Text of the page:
Architecture of the OpenQuake Engine v2

The OpenQuake Engine version 2 is a complete rewrite of version 1.0, so a new document describing the overall architecture is needed. Whereas in the past the Engine was database-centric and structured as a Web application with an Object Relational Mapper, now it is calculation-centric and structured as a scientific application: everything is done in memory and in the core engine there is no database, nor ORM. Intermediate results are stored in HDF5 format. In the calculators we work as much as possible in terms of arrays which are efficiently manipulated at C/Fortran speed with a stack of well established scientific libraries (numpy/scipy).

Design principles

The main design principle has been simplicity: everything has to be as simple as possible (but not simplest). The goal has been to keep the engine simple enough that a single person can understand it, can debug it and can extend it without tremendous efforts. All the rest comes from simplicity: transparency, ability to inspect and debug, modularity, adaptability of the code, etc. Even efficiency: in the last three years most of the performance improvements came from free, just from removing complications. When a thing is simple it is easy to make it fast. The battle for simplicity is never ending, so there are still several things in the engine that are more complex than they should: we are working on that.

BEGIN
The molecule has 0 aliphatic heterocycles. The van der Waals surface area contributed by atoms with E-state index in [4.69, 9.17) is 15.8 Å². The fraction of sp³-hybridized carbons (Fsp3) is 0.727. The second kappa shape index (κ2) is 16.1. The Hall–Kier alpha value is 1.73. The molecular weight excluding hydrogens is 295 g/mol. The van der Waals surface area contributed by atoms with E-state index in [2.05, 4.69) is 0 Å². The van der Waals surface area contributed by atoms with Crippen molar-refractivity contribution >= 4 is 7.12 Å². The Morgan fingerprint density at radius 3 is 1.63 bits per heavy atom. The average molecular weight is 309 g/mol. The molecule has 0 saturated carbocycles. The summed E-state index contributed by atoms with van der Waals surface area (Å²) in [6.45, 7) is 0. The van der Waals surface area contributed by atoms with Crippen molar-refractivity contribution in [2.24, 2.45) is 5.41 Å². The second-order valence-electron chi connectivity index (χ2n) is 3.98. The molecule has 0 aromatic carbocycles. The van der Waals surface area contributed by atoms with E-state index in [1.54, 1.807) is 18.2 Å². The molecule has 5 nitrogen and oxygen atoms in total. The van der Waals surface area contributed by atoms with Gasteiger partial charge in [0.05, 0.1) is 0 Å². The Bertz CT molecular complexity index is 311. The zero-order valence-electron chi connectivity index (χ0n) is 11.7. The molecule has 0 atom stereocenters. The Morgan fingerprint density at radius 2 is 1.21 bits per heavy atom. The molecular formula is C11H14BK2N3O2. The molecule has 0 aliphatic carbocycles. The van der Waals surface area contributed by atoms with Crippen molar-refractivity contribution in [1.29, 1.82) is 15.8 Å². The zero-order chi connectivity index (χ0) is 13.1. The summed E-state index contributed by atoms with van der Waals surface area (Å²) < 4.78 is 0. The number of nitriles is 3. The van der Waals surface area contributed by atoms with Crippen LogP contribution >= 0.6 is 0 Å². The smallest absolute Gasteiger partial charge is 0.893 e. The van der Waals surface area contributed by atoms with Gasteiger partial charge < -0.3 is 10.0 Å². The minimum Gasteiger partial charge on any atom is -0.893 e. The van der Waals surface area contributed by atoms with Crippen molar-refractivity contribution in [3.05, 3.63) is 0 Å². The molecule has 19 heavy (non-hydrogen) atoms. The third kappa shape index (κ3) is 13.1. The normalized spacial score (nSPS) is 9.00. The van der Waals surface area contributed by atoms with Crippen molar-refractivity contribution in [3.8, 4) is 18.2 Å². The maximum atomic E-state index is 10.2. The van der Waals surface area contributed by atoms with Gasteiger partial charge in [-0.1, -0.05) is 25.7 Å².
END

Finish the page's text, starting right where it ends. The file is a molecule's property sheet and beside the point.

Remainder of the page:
After simplicity the second design goal has been performance: the engine is a number chrunching application after all, and we need to run massively parallel calculations taking days or weeks of runtime. Efficiency in terms of computation time and memory requirements is of paramount importance, since it makes the difference between being able to run a computation and being unable to do it. Being too slow to be usable should be considered as a bug.

The third requirement is reproducibility, which is the same as testability: it is essential to have a suite of tests checking that the calculators are providing the expected outputs against a set of predefined inputs. With respect to OpenQuake Engine 1.0 we have at least tripled the number of scientific tests. We are testing a lot more corner cases and a lot more functionalities. On the other hand several programming unit tests have been removed: they were testing implementations details of an implementation that has been removed and replaced with a simpler one.

Components of the OpenQuake Engine

The OpenQuake Engine suite is composed of several components:

  • a set of support libraries addressing different concerns like reading the inputs and writing the outputs, implementing basic geometric manipulations, managing distributed computing and generic programming utilities
  • the hazardlib and risklib scientific libraries, providing the building blocks for hazard and risk calculations, notably the GMPEs for hazard and the vulnerability/fragility functions for risk
  • the hazard and risk calculators, implementing the core logic of the engine
  • the datastore, which is an HDF5 file working as a short term storage/cache for a calculation; it is possible to run a calculation starting from an existing datastore, to avoid recomputing everything every time; there is a separate datastore for each calculation